Maps of diabetes & obesity

Hope readers have a happy Thanksgiving. I assume this is also a day when you’re not going to think too much about your diet and eat what you want to eat. But I thought this map on diabetes and obesity for those age 20 and up was interesting. These are estimates, which I think explains […]

Discussion of CRU Materials

The debate over global warming is relevant to GNXP (previous posts here and here) not so much because our readers are interested in climate science but because the dynamics of the debate — scientific “consensus” versus politically incorrect minority view — have relevance to various debates over human biodiversity. With that background, I would be […]

The Biggest Loser and Indian obesity

After reading this article about the The Biggest Loser, I checked out the Wikipedia page for the show. There are international versions. Through that I found out that there is an Indian version of the show. I thought this was weird. I mean, it’s India, right? Well, around 2% of Indian women are obese (BMI […]

R1a1 and the peopling of Eurasia

A few weeks ago people in the comments were nagging me a bit about some new papers on the haplogroup R1a1. This Y chromosomal lineage is found at very high frequencies from East-Central Europe into India. Initially, researchers such as Spencer Wells assumed that R1a1 signaled the arrival of Indo-Aryans to the Indian subcontinent, its […]

Why whales get no bigger

Carl Zimmer reports that it might be a function of physics. Bigger whales have proportionality bigger mouths, but at some point the biological engineering runs up against constraints: s they report today in the Proceedings of the Royal Society, Goldbogen and his colleagues found that big fin whales are not just scaled-up versions of little […]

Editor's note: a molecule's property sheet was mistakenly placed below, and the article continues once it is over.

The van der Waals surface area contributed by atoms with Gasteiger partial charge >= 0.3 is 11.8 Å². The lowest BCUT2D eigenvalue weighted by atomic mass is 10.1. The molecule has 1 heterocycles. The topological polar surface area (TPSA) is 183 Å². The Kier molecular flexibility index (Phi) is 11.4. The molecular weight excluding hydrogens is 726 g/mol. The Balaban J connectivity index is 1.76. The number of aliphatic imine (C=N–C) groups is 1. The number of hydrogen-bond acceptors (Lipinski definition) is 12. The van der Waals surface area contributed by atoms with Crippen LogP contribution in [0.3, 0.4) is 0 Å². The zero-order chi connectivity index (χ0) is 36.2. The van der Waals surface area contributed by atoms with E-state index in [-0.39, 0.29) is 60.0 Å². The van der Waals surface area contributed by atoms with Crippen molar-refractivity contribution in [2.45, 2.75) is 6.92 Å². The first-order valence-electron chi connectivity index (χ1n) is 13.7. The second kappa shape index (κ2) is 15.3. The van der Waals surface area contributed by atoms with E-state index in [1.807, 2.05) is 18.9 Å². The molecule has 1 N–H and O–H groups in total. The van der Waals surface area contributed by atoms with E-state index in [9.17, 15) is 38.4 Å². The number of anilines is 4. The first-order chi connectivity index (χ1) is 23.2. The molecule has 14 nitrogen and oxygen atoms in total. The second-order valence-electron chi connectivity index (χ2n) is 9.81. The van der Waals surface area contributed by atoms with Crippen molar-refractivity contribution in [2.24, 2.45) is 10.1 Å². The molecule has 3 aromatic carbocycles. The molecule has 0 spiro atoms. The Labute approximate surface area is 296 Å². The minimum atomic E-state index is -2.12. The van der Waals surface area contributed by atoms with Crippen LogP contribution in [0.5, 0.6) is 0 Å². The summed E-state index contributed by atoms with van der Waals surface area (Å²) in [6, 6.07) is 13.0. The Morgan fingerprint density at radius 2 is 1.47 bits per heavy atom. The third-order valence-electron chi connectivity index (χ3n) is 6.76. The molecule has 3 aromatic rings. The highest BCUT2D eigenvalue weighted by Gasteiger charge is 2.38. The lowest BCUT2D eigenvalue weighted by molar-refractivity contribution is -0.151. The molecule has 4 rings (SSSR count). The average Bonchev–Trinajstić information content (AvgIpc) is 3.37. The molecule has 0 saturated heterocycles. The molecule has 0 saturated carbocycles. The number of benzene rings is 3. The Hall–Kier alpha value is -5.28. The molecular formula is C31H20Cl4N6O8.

Prediction markets

It’s News On Academia, Not Climate: Yup, this behavior has long been typical when academics form competing groups, whether the public hears about such groups or not. If you knew how academia worked, this news would not surprise you nor change your opinions on global warming. I’ve never done this stuff, and I’d like to […]

1 million SNPs to bind us all

A a new paper in PLoS ONE, Genetic Variation and Recent Positive Selection in Worldwide Human Populations: Evidence from Nearly 1 Million SNPs: Our analyses both confirm and extend previous studies; in particular, we highlight the impact of various dispersals, and the role of substructure in Africa, on human genetic diversity. We also identified several […]

Lying with the GSS, easy, but not necessary

About year ago I thought perhaps more bloggers would start taking up the GSS. That really hasn’t happened. Sometimes I wonder why, and the other day I had one idea: it isn’t necessary for what most bloggers want to do, confirm what they already believe. Google is sufficient. The GSS can be massaged pretty easily. […]

The mosaic of North American populations

A few months ago an interesting paper connected the historical demographics of New Hampshire with genetic variation. One of the notable features of North American history and culture is that it is a mosaic of different populations, and, that mosaic has come about in very different ways. For example, the millions of Italian and Jewish […]

A tale of two nations

One of the mantras of the new age is that European nations have to deal with diversity, something that’s new to them. This actually ahistorical. Some military units in the Austro-Hungarian Empire actually used English as the lingua franca because of their ethnic diversity (due to those who returned from the United States, see 1848: […]

a